A rock that has undergone some sort of metamorphism is known as schist. As with the other types of rocks, there are many different kinds of schist but all share certain characteristics. Schist is a tough rock with a distinct texture and usually contains platy minerals like micas, chlorite, graphite and talc. Often there are also large inclusions of gemstone-like minerals including garnet, staurolite and kyanite. These are called porphyroblasts and they add an eye-catching element to the schist.

The most common type of schist is mica schist. It can be shiny or dull depending on the type of mica present – biotite is grey and acts as a mirror, while muscovite is more yellow. Other varieties of schist include prasinite (metamorphosed mafic rock that contains epidote, chlorite and hornblende in equal parts), glaucophane schist (which is blue or green) and scapolite schist (made from metamorphosed limestone). Other minerals can also be found in schist such as quartz, feldspar, quartzone and zoisite.

When a rock is a schist it means that the original sedimentary or igneous rock was subjected to high levels of heat and pressure. This causes the original minerals to transform into more stable ones such as the platy micas and chlorite. The resulting rock is then layered and arranged in thin sheets which give it the distinctive texture we recognize as a schist. It usually does not have the distinct alternating bands that are characteristic of gneiss, the next phase of metamorphism above schist.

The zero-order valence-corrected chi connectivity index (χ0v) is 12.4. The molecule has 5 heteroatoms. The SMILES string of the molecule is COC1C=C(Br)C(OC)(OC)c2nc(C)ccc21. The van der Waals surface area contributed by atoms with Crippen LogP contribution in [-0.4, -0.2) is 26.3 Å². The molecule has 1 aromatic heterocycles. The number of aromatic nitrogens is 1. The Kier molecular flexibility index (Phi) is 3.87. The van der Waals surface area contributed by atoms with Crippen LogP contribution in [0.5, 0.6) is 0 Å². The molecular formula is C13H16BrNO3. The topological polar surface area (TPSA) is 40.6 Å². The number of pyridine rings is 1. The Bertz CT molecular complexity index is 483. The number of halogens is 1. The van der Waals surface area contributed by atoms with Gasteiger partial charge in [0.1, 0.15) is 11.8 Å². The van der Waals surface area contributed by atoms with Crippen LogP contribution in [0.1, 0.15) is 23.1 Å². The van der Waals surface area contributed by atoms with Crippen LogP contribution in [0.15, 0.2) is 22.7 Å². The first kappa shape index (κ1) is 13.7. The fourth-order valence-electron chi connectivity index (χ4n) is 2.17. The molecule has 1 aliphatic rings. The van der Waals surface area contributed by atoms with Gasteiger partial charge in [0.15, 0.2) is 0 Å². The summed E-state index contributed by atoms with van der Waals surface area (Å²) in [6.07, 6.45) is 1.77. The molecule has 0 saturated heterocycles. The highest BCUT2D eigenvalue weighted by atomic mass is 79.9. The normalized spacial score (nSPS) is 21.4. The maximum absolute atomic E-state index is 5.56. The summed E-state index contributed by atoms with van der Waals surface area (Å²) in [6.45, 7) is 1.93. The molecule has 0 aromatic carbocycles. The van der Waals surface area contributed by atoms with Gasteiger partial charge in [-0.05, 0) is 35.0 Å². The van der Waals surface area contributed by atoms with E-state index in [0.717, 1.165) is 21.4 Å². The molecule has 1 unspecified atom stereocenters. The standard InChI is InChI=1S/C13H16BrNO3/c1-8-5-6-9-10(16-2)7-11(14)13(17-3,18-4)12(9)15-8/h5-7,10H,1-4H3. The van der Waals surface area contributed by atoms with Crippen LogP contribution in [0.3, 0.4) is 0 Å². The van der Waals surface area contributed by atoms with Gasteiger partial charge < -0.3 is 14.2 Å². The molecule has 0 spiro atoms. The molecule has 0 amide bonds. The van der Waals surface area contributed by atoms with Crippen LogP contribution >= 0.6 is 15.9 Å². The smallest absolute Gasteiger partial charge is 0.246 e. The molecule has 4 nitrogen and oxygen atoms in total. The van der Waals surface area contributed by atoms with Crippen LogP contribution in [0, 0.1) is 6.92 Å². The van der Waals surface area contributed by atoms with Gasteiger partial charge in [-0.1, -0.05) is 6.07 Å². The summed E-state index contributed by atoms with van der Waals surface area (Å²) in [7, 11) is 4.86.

If you’re looking for gold in a schist formation, the best place to start is near areas where there is a lot of shear zone. These are long zones where the change in elevation has caused rocks to deform and break apart. Gold is commonly found along these shear zones.

Schist with gold is not as common as gneiss or granite, so it might take a bit more digging to find it. However, it does exist in places like New Zealand, Finland and Virginia. When you do find a schist with gold, you’ll need to follow the same steps as finding gold in other rock formations. Look for quartz veins in the schist to locate the precious metal.